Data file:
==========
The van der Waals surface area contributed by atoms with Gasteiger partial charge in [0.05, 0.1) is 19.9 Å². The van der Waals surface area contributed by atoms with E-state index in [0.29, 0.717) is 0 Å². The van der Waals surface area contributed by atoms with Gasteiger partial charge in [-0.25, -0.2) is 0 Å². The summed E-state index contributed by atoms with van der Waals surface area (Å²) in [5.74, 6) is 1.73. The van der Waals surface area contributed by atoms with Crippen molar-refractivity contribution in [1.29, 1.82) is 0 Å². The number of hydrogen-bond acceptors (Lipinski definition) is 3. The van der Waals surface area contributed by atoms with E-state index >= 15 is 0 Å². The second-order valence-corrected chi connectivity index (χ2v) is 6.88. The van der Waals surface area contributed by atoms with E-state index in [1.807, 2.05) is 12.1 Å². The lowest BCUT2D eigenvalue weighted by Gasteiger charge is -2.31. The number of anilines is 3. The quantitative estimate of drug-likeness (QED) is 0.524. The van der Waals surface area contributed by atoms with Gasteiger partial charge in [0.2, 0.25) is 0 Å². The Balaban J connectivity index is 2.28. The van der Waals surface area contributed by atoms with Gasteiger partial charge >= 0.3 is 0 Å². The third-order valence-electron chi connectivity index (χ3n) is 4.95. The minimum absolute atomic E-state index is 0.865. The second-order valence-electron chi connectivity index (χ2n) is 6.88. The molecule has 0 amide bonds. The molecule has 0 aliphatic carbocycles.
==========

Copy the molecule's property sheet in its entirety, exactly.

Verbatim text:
The van der Waals surface area contributed by atoms with Gasteiger partial charge in [0.05, 0.1) is 19.9 Å². The van der Waals surface area contributed by atoms with E-state index in [0.29, 0.717) is 0 Å². The van der Waals surface area contributed by atoms with Gasteiger partial charge in [-0.25, -0.2) is 0 Å². The summed E-state index contributed by atoms with van der Waals surface area (Å²) in [5.74, 6) is 1.73. The van der Waals surface area contributed by atoms with Crippen molar-refractivity contribution in [1.29, 1.82) is 0 Å². The number of hydrogen-bond acceptors (Lipinski definition) is 3. The van der Waals surface area contributed by atoms with E-state index >= 15 is 0 Å². The second-order valence-corrected chi connectivity index (χ2v) is 6.88. The van der Waals surface area contributed by atoms with E-state index in [1.807, 2.05) is 12.1 Å². The lowest BCUT2D eigenvalue weighted by Gasteiger charge is -2.31. The number of anilines is 3. The quantitative estimate of drug-likeness (QED) is 0.524. The van der Waals surface area contributed by atoms with Gasteiger partial charge in [0.2, 0.25) is 0 Å². The Balaban J connectivity index is 2.28. The van der Waals surface area contributed by atoms with Gasteiger partial charge >= 0.3 is 0 Å². The third-order valence-electron chi connectivity index (χ3n) is 4.95. The minimum absolute atomic E-state index is 0.865. The second-order valence-electron chi connectivity index (χ2n) is 6.88. The molecule has 0 amide bonds. The molecule has 0 aliphatic carbocycles.